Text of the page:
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Rhett Ellison’s physicality adds another offensive dimension to Giants

Minnesota Vikings tight end Rhett Ellison (85) warms

Minnesota Vikings tight end Rhett Ellison (85) warms up before an NFL game against the Philadelphia Eagles at Lincoln Financial Field in Philadelphia on Sunday, Oct. 23, 2016. Credit: AP / Brad Penner

PHOENIX — There was an entire section of the Giants’ offensive playbook that went unused last season after fullback Will Johnson was placed on injured reserve before the start of the season. The Giants had signed the former Steeler as a free agent hoping that he would become a key physical presence for them in their running game. It never happened.

So this season, after signing Rhett Ellison, the blocking tight end from the Vikings, to essentially replace Johnson, do those lost pages of schemes just get dusted off and added to the huge play-calling sheet that Ben McAdoo uses in games?

“Will was transitioning from a fullback-type position to a tight end-type position and was going to be able to do both,” McAdoo said on Tuesday at the NFL’s annual meeting in Arizona. “Rhett is more of a tight end who has some fullback-type qualities to him. But you can certainly use both types of plays.”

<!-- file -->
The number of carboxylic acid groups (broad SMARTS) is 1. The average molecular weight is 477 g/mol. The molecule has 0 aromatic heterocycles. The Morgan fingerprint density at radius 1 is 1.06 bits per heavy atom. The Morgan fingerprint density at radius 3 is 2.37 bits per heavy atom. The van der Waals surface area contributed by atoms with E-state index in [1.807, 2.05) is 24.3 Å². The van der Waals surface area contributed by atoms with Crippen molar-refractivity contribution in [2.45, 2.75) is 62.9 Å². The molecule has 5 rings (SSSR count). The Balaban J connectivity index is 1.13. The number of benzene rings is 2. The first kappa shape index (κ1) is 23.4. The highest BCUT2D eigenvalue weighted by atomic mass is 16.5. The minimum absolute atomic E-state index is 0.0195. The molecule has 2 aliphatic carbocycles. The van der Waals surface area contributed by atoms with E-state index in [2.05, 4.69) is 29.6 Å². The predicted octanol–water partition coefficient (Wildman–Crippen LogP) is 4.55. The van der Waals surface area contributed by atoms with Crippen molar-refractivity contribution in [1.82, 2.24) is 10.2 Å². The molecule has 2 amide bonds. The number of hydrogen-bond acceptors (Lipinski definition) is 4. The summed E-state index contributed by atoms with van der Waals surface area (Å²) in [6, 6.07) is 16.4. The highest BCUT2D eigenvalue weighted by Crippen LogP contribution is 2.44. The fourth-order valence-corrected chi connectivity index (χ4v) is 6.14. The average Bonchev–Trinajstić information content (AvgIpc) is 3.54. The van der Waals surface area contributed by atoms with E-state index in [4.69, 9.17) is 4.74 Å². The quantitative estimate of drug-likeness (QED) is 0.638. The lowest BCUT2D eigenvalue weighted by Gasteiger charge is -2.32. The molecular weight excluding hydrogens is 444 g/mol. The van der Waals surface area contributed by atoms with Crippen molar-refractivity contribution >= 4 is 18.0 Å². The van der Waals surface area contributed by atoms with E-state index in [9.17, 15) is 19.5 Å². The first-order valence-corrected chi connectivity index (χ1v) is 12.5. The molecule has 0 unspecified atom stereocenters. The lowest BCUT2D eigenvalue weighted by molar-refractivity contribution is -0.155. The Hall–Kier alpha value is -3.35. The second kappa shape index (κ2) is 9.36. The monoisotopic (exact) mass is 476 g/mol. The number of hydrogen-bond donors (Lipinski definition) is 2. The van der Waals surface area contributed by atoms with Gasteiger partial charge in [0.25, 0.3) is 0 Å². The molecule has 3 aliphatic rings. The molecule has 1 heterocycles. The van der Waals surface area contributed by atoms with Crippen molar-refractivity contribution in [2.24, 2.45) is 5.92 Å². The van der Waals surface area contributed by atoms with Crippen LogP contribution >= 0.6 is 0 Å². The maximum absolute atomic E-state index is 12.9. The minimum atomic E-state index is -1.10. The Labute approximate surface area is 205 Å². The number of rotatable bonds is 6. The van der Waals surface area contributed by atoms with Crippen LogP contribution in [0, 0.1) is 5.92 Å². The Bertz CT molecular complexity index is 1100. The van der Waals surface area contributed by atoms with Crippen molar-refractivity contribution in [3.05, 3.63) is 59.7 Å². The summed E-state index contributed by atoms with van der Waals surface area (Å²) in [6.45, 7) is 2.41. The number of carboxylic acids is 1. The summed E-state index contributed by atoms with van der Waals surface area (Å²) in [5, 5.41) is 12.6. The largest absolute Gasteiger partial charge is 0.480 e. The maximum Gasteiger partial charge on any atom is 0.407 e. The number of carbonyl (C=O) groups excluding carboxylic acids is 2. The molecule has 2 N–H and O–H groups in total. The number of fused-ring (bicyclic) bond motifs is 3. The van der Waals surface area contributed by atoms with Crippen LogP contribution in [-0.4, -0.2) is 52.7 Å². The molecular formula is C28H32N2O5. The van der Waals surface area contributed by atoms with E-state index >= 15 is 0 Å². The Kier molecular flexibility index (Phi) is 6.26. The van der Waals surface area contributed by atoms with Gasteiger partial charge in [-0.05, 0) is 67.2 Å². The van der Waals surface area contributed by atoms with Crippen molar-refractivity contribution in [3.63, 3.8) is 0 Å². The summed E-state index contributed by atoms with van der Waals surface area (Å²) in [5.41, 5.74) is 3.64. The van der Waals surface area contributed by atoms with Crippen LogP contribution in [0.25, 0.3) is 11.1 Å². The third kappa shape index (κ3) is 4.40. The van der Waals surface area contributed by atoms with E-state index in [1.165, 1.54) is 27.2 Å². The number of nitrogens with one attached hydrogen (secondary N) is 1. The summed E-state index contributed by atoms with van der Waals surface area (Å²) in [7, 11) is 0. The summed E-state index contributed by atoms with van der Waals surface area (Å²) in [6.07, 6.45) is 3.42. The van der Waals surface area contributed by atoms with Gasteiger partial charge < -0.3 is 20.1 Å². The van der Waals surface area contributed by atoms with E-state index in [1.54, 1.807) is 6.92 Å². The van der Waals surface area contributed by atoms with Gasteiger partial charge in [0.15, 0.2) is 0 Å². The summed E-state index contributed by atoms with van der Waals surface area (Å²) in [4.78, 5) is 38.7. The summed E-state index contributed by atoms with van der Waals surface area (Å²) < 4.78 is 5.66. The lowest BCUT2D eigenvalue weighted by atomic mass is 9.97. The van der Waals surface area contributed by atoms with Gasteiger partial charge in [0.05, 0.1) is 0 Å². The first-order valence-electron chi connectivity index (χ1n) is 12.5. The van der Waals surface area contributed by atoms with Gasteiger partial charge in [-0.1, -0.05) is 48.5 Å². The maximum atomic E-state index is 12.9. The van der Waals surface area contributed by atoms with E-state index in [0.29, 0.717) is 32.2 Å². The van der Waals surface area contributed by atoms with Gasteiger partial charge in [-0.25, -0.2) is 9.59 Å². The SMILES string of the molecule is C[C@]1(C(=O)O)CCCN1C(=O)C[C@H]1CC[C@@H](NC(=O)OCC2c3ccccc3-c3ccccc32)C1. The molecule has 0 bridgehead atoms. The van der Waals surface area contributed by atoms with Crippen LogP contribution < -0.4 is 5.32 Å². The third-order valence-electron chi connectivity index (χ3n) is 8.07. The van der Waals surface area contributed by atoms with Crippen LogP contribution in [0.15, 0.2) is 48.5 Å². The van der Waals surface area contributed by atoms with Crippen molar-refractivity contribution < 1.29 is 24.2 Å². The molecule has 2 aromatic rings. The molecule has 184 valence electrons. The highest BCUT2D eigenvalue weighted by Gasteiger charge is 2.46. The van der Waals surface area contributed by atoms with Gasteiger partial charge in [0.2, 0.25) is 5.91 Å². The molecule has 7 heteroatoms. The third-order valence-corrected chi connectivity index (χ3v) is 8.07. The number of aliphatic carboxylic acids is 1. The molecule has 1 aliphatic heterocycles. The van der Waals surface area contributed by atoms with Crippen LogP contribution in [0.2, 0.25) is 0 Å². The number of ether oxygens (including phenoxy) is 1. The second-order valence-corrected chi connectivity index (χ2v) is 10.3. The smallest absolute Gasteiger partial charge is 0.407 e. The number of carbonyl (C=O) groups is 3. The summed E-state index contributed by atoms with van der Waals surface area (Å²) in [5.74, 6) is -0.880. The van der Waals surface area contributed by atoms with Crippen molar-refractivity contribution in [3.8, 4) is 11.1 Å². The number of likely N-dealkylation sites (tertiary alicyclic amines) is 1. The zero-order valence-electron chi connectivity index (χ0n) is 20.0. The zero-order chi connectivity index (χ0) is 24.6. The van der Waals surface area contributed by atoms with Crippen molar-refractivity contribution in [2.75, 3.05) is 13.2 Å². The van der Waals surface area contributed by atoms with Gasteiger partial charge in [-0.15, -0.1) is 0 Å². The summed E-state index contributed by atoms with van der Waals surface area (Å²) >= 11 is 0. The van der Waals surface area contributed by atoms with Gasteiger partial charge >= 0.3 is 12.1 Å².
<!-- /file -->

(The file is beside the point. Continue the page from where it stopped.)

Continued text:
That will be a welcome relief to those who believed that the Giants relied too much on three-receiver sets in 2016. McAdoo, by the way, is among them.

“Ideally you’d like more personnel groups,” he said.

Ellison should provide that.

“Anytime you have a big fullback type in the backfield it adds an element of physicality that is tough to replace when you don’t have it,” McAdoo said. “It just didn’t work out last year. It’s not by design.”

McAdoo bristled at speculation that his offense does not need that position.

“I hear that I don’t want to have a fullback on the roster, and that’s news to me,” he said. “I think you want the best team you can put out there, but that position has to have special- teams value. I don’t think you just want someone on your roster who plays seven plays a game. They’re not going to play a ton of plays, but the plays they do play are impactful-type plays in the ballgame. But they need to have some value special teams-wise.”

Ellison may see seven plays a game at fullback, but he’ll also be there at tight end for the majority of the time.

“Rhett offers a lot to us as a pro style tight end,” McAdoo said. “He can help show the way to some of the young players we have in the tight end room.”

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